DOL’s Final Rule On Joint-Employer Finds Opposition
The U.S. District Court for Southern District of New York struck down major portions of the U.S. Department of Labor’s (DOL) joint-employer final rule, which was issued earlier this year. The court found DOL’s new interpretation for vertical joint employer liability conflicts with the Fair Labor Standards Act (FLSA), and the DOL violated the Administrative Procedure Act’s (APA’s) rulemaking requirements.
In the joint-employer final rule, DOL revised the interpretation of joint-employer status under the FSLA to promote certainty for employers and employees and uniformity among court decisions, and to reduce litigation. The decision found that the update narrowed the definition of joint-employer, ignoring the FLSA’s broad definitions making it in direct conflict with FLSA.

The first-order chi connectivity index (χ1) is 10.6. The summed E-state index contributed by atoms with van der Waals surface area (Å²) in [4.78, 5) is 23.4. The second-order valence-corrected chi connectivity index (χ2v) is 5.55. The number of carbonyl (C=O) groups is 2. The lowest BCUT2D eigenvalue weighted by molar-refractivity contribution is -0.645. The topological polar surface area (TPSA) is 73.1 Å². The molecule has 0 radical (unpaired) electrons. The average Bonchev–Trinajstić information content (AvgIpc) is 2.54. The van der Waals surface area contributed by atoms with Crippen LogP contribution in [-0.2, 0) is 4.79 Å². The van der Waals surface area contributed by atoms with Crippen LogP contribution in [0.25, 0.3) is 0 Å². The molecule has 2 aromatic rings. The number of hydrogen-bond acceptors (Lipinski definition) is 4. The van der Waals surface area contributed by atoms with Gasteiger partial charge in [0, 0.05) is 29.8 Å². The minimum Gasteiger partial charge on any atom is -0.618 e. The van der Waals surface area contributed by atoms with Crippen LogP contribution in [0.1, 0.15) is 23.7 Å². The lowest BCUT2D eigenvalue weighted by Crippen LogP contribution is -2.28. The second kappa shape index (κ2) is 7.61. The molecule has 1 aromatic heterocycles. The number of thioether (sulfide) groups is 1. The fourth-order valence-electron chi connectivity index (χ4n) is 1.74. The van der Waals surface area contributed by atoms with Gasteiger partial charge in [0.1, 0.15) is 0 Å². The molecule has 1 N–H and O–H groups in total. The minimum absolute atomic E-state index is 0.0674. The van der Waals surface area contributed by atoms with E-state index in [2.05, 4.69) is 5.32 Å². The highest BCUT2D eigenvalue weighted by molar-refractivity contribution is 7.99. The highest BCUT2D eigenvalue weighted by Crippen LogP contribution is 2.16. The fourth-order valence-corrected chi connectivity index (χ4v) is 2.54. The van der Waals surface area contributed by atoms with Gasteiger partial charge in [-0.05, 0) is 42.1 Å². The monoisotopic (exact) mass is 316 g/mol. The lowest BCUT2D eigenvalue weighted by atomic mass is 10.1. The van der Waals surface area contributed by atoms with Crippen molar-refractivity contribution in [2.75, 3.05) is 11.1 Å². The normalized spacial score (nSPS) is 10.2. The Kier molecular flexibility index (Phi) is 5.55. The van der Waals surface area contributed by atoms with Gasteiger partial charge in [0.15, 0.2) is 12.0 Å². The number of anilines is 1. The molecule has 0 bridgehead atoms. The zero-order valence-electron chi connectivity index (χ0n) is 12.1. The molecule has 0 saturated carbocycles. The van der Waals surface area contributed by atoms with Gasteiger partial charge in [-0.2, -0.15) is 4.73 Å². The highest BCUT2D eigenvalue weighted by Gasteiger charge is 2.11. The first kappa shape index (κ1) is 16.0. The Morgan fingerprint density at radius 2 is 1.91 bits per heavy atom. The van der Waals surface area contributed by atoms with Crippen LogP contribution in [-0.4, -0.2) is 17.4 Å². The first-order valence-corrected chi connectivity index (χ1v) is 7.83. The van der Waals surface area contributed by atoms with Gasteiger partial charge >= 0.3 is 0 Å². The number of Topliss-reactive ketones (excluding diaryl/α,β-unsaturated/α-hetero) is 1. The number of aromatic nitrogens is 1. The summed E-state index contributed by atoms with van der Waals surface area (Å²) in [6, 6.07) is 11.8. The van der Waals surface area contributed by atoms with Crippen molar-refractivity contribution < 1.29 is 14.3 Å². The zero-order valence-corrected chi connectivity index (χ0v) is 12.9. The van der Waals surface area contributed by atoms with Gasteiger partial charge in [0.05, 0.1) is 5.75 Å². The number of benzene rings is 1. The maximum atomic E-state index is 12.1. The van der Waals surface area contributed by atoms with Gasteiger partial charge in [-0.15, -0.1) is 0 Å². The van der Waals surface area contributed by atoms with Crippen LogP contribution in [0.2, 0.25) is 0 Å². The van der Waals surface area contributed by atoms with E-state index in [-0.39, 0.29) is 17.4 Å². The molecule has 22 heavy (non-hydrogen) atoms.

Additionally, the DOL failed to adequately justify its departure from its prior interpretations, which violates the Administrative Procedure Act (APA). The APA requires agencies to ‘examine the relevant data and articulate a satisfactory explanation for its action, including a rational connection between the facts found and the choice made.
The DOL is expected to appeal this decision, but regardless of the next steps, employers in potential vertical joint employment scenarios should be aware of the decision and prepared to make changes to workforce and staffing arrangements in support of the final rule.